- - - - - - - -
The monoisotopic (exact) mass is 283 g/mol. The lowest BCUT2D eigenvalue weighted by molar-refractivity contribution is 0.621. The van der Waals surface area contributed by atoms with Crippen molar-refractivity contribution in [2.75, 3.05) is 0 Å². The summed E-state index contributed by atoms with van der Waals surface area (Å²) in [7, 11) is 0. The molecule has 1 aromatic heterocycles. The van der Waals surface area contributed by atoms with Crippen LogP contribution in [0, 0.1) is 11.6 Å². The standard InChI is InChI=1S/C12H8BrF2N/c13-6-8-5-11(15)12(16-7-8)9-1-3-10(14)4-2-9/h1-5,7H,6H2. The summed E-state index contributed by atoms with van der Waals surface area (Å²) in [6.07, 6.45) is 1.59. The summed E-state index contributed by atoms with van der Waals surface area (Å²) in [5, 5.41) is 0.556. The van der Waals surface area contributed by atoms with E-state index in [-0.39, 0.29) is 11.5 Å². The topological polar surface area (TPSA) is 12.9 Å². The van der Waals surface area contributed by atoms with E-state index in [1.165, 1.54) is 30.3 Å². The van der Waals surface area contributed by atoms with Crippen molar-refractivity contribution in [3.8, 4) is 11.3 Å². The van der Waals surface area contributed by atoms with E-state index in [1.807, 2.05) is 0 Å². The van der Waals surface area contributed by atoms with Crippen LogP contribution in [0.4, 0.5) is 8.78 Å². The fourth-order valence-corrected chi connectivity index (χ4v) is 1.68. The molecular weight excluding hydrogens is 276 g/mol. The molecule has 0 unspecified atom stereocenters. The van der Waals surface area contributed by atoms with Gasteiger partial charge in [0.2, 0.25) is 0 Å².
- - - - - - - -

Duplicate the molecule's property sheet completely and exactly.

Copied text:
The monoisotopic (exact) mass is 283 g/mol. The lowest BCUT2D eigenvalue weighted by molar-refractivity contribution is 0.621. The van der Waals surface area contributed by atoms with Crippen molar-refractivity contribution in [2.75, 3.05) is 0 Å². The summed E-state index contributed by atoms with van der Waals surface area (Å²) in [7, 11) is 0. The molecule has 1 aromatic heterocycles. The van der Waals surface area contributed by atoms with Crippen LogP contribution in [0, 0.1) is 11.6 Å². The standard InChI is InChI=1S/C12H8BrF2N/c13-6-8-5-11(15)12(16-7-8)9-1-3-10(14)4-2-9/h1-5,7H,6H2. The summed E-state index contributed by atoms with van der Waals surface area (Å²) in [6.07, 6.45) is 1.59. The summed E-state index contributed by atoms with van der Waals surface area (Å²) in [5, 5.41) is 0.556. The van der Waals surface area contributed by atoms with E-state index in [-0.39, 0.29) is 11.5 Å². The topological polar surface area (TPSA) is 12.9 Å². The van der Waals surface area contributed by atoms with E-state index in [1.165, 1.54) is 30.3 Å². The van der Waals surface area contributed by atoms with Crippen molar-refractivity contribution in [3.8, 4) is 11.3 Å². The van der Waals surface area contributed by atoms with E-state index in [1.807, 2.05) is 0 Å². The van der Waals surface area contributed by atoms with Crippen LogP contribution in [0.4, 0.5) is 8.78 Å². The fourth-order valence-corrected chi connectivity index (χ4v) is 1.68. The molecular weight excluding hydrogens is 276 g/mol. The molecule has 0 unspecified atom stereocenters. The van der Waals surface area contributed by atoms with Gasteiger partial charge in [0.2, 0.25) is 0 Å².